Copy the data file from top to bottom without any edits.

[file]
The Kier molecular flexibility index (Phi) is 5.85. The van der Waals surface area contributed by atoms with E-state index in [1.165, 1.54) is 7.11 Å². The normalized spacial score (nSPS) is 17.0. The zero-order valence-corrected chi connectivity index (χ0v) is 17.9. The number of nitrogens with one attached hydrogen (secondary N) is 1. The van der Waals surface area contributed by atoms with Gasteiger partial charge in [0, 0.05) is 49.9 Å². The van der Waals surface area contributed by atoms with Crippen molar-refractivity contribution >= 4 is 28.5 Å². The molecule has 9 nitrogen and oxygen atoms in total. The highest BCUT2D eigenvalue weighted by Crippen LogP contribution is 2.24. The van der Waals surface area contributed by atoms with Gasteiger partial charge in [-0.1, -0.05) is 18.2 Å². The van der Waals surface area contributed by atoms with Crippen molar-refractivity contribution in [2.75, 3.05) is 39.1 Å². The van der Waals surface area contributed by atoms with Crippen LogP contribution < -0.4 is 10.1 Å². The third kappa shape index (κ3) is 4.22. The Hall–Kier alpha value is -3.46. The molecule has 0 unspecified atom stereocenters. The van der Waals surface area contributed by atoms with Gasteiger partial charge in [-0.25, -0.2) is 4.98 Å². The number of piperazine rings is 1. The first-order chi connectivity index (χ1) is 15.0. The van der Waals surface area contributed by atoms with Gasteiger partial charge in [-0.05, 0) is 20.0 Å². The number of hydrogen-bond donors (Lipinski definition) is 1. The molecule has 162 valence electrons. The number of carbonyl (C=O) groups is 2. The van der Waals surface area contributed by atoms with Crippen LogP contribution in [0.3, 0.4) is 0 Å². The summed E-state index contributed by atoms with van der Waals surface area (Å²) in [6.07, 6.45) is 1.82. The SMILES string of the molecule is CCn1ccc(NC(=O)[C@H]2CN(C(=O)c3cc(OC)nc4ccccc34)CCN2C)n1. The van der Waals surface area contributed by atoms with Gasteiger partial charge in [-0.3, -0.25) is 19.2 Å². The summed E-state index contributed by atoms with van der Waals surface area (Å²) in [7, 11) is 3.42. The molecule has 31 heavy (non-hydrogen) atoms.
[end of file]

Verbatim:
The Kier molecular flexibility index (Phi) is 5.85. The van der Waals surface area contributed by atoms with E-state index in [1.165, 1.54) is 7.11 Å². The normalized spacial score (nSPS) is 17.0. The zero-order valence-corrected chi connectivity index (χ0v) is 17.9. The number of nitrogens with one attached hydrogen (secondary N) is 1. The van der Waals surface area contributed by atoms with Gasteiger partial charge in [0, 0.05) is 49.9 Å². The van der Waals surface area contributed by atoms with Crippen molar-refractivity contribution >= 4 is 28.5 Å². The molecule has 9 nitrogen and oxygen atoms in total. The highest BCUT2D eigenvalue weighted by Crippen LogP contribution is 2.24. The van der Waals surface area contributed by atoms with Gasteiger partial charge in [-0.1, -0.05) is 18.2 Å². The van der Waals surface area contributed by atoms with Crippen molar-refractivity contribution in [2.75, 3.05) is 39.1 Å². The van der Waals surface area contributed by atoms with Crippen LogP contribution < -0.4 is 10.1 Å². The third kappa shape index (κ3) is 4.22. The Hall–Kier alpha value is -3.46. The molecule has 0 unspecified atom stereocenters. The van der Waals surface area contributed by atoms with Gasteiger partial charge in [-0.25, -0.2) is 4.98 Å². The number of piperazine rings is 1. The first-order chi connectivity index (χ1) is 15.0. The van der Waals surface area contributed by atoms with Gasteiger partial charge in [-0.05, 0) is 20.0 Å². The number of hydrogen-bond donors (Lipinski definition) is 1. The molecule has 162 valence electrons. The number of carbonyl (C=O) groups is 2. The van der Waals surface area contributed by atoms with Crippen LogP contribution in [0.3, 0.4) is 0 Å². The summed E-state index contributed by atoms with van der Waals surface area (Å²) in [6.07, 6.45) is 1.82. The SMILES string of the molecule is CCn1ccc(NC(=O)[C@H]2CN(C(=O)c3cc(OC)nc4ccccc34)CCN2C)n1. The van der Waals surface area contributed by atoms with Gasteiger partial charge in [-0.3, -0.25) is 19.2 Å². The summed E-state index contributed by atoms with van der Waals surface area (Å²) in [7, 11) is 3.42. The molecule has 31 heavy (non-hydrogen) atoms.